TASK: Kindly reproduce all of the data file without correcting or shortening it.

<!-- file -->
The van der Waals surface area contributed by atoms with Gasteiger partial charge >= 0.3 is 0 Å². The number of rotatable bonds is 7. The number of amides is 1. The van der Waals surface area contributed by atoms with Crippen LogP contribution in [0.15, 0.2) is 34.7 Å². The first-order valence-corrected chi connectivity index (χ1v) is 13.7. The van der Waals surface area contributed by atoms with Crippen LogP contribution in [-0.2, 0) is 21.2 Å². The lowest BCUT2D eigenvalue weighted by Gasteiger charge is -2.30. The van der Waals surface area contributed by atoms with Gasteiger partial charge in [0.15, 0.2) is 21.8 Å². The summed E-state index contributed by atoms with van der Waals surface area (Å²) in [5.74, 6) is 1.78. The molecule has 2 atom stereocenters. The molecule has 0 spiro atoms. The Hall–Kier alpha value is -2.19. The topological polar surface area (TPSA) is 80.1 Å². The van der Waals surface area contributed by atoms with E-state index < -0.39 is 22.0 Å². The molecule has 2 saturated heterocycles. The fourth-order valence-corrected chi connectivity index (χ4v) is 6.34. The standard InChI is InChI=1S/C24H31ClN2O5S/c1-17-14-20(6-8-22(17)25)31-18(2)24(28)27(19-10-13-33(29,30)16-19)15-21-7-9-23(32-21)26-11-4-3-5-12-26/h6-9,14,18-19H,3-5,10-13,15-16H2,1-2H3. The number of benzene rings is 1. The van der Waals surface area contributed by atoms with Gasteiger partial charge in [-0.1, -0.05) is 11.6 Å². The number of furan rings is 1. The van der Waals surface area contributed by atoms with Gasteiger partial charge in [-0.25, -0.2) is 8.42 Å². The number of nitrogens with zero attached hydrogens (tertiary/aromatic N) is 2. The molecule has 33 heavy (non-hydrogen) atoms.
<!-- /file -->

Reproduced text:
The van der Waals surface area contributed by atoms with Gasteiger partial charge >= 0.3 is 0 Å². The number of rotatable bonds is 7. The number of amides is 1. The van der Waals surface area contributed by atoms with Crippen LogP contribution in [0.15, 0.2) is 34.7 Å². The first-order valence-corrected chi connectivity index (χ1v) is 13.7. The van der Waals surface area contributed by atoms with Crippen LogP contribution in [-0.2, 0) is 21.2 Å². The lowest BCUT2D eigenvalue weighted by Gasteiger charge is -2.30. The van der Waals surface area contributed by atoms with Gasteiger partial charge in [0.15, 0.2) is 21.8 Å². The summed E-state index contributed by atoms with van der Waals surface area (Å²) in [5.74, 6) is 1.78. The molecule has 2 atom stereocenters. The molecule has 0 spiro atoms. The Hall–Kier alpha value is -2.19. The topological polar surface area (TPSA) is 80.1 Å². The van der Waals surface area contributed by atoms with E-state index < -0.39 is 22.0 Å². The molecule has 2 saturated heterocycles. The fourth-order valence-corrected chi connectivity index (χ4v) is 6.34. The standard InChI is InChI=1S/C24H31ClN2O5S/c1-17-14-20(6-8-22(17)25)31-18(2)24(28)27(19-10-13-33(29,30)16-19)15-21-7-9-23(32-21)26-11-4-3-5-12-26/h6-9,14,18-19H,3-5,10-13,15-16H2,1-2H3. The number of benzene rings is 1. The van der Waals surface area contributed by atoms with Gasteiger partial charge in [-0.1, -0.05) is 11.6 Å². The number of furan rings is 1. The van der Waals surface area contributed by atoms with Gasteiger partial charge in [-0.25, -0.2) is 8.42 Å². The number of nitrogens with zero attached hydrogens (tertiary/aromatic N) is 2. The molecule has 33 heavy (non-hydrogen) atoms.